A student at Central Michigan University (CMU) filed a class action lawsuit recently in response to the University’s failure to issue adequate refunds after all in-person classes were cancelled and students were forced to leave on-campus housing in March of 2020 because of the COVID-19 pandemic.
The proposed class of students is being represented by Bloomfield Hills and Detroit-based law firm Fink Bressack. The lawsuit alleges that CMU, Michigan’s sixth-largest university, has unfairly refused to issue satisfactory refunds for housing, meals, tuition and other fees which students prepaid for services the University is not currently providing.
“These students are not objecting to the shift to online classes or to leaving university housing. They do object to paying for the classes they are not getting and paying room and board when they no longer live on campus” said David Fink, the managing partner of Fink Bressack.
Fink Bressack is also representing students at the University of Michigan, Michigan State University, Wayne State University, Western Michigan University, Lake Superior State University, Eastern Michigan University and the University of Toledo in similar lawsuits against those schools.
CMU Fails to Issue Partial Tuition Refund after Moving All Classes Online
In the face of a global pandemic, Central Michigan officials cancelled all in-person classroom instruction and switched to online courses. Despite these significant changes to students’ experience, the University has not refunded any tuition.
CMU students were at the approximate midway point of their Spring 2020 semester when the school cancelled in-person classes on March 11. Tuition for the semester at CMU started at approximately $6,255 for United States residents. The University’s failure to issue tuition refunds is inconsistent with the significant cost differences between online instruction and teaching provided in an in-person setting. More importantly, the University’s decision fails to acknowledge the significant differences in value between in-person and online classes.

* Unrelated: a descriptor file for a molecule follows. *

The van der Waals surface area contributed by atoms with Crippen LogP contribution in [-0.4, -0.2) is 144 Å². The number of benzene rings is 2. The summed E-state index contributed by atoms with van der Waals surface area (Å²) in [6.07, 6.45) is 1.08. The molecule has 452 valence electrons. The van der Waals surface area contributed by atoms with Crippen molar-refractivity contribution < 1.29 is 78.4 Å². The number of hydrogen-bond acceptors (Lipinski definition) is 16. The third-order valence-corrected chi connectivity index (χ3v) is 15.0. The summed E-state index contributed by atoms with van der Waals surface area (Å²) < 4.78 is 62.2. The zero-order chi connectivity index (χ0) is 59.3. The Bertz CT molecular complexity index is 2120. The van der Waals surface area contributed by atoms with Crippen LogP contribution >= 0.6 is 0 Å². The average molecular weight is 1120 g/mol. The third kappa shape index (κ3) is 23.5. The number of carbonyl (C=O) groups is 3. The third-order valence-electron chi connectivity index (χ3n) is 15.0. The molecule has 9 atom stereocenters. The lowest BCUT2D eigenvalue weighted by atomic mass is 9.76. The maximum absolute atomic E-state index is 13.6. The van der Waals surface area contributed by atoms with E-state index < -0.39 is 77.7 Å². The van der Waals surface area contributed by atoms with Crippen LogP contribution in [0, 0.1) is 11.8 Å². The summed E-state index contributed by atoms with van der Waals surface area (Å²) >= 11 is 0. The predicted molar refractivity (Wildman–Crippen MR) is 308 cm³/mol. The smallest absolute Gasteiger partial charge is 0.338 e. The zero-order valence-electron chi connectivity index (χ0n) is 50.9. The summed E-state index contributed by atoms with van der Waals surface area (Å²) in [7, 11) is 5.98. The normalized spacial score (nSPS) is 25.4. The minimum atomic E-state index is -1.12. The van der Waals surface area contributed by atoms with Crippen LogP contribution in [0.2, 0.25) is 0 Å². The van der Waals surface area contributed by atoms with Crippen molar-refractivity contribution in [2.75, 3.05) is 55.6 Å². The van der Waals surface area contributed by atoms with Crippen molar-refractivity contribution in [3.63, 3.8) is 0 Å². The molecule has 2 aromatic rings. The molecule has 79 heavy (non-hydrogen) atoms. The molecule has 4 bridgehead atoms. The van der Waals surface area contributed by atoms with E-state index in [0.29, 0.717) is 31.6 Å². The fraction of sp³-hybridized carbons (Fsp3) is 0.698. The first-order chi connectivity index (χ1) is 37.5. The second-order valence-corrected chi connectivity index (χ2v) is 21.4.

“Many of these students have borrowed money to pay the high costs of an on-campus education. To add insult to injury, without a full refund, they will be paying interest for something they did not receive,” said Fink.
CMU’s Room and Board Refund Leaves Students with Significant Financial Losses
In a March 13 letter to students, the University recommended that students with a permanent place of residence not return to campus. The announcement stated that residence halls would remain open for students who needed a place to live. The school is offering a $1,200 room and board credit to students who moved out of their University housing before March 22.
Room and board fees for the Spring 2020 semester at CMU started at approximately $5,164. The University’s $1,200 credit, which is intended to compensate students for housing and meal costs, does not provide a full refund for the roughly six weeks of housing and meals costs that students lost when they were forced to leave their University housing.
Refunding Tuition, Fees and Payments for Room and Board is about Fairness
“While Central Michigan University and all universities are understandably trying to address a difficult financial situation, the lawsuit seeks to protect those who can least afford to bear this cost – the students,” said Fink. “This case is about fairness. When a landlord tells a tenant to leave the premises, should the tenant still pay rent? When a university stops providing meals to its students, is it fair to continue to charge for those meals? Is it fair to charge full tuition, while providing only online classes?”
If you are a college student, or paid or financed the education of a college student, and you believe you have not received an appropriate refund for tuition, housing, meals or fees lost because of COVID-19, contact Fink Bressack at firstname.lastname@example.org or via phone at (248) 971-2500.
Fink Bressack is one of Michigan’s leading class action law firms